15.   Have you heard that David Samson, the Chairman of the Port Authority of New York and New Jersey, resigned last week, or not?

16.   Which of the following is the most likely reason you think he resigned: because he was involved in the toll lane or Hoboken incidents, or because he wanted to help take the pressure off Chris Christie, or because he was ready to retire?

The Monmouth University/Asbury Park Press Poll was conducted by the Monmouth University Polling Institute from March 30 to April 1, 2014 with a statewide random sample of 803 adult residents, including 601 contacted via live interview on a landline telephone and 202 via live interview on a cell phone.  Monmouth is responsible for all aspects of the survey questionnaire design, data weighting and analysis.  For results based on the total sample, one can say with 95% confidence that the error attributable to sampling has a maximum margin of plus or minus 3.5 percentage points.  Sampling error increases as the sample size decreases, so statements based on various population subgroups, such as separate figures reported by gender or party identification, are subject to more error than are statements based on the total sample.  In addition to sampling error, one should bear in mind that question wording and practical difficulties in conducting surveys can introduce error or bias into the findings of opinion polls.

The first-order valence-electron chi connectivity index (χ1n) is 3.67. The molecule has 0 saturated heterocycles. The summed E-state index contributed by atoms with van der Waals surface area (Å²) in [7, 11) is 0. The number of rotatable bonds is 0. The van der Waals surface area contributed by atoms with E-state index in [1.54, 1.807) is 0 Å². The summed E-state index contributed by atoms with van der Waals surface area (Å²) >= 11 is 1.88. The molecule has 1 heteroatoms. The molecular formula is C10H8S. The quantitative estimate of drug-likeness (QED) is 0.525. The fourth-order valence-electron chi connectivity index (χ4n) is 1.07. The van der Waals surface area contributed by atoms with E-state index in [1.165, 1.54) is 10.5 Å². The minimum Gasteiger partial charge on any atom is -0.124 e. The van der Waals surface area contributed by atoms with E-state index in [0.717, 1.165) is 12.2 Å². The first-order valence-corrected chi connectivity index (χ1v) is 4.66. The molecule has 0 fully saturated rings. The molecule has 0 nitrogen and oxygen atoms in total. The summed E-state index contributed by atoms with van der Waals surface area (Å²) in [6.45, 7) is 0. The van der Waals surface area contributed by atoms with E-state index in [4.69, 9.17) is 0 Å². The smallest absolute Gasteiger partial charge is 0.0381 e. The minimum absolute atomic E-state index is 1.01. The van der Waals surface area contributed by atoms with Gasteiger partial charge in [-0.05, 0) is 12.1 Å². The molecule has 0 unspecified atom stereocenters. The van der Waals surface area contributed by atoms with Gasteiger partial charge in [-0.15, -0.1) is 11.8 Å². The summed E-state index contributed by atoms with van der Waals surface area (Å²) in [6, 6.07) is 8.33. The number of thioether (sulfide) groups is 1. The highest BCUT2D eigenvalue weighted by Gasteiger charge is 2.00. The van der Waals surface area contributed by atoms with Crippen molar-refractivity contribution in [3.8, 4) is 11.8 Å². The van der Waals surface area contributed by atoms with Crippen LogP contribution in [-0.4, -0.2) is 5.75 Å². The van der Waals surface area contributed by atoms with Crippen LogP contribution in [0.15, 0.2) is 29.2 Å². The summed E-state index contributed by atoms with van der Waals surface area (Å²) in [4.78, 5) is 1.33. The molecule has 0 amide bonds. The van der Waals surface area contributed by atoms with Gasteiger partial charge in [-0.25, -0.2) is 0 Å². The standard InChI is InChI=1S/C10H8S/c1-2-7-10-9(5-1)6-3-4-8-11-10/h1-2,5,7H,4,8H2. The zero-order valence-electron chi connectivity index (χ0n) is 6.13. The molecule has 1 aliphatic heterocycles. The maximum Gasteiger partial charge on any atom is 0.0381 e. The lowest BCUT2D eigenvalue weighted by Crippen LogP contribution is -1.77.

It is the Monmouth University Polling Institute’s policy to conduct surveys of all adult New Jersey residents, including voters and non-voters, on issues that affect the state.  Specific voter surveys are conducted when appropriate during election cycles.

Click on pdf file link below for full methodology and results by key demographic groups.

Download this Poll Report with all tables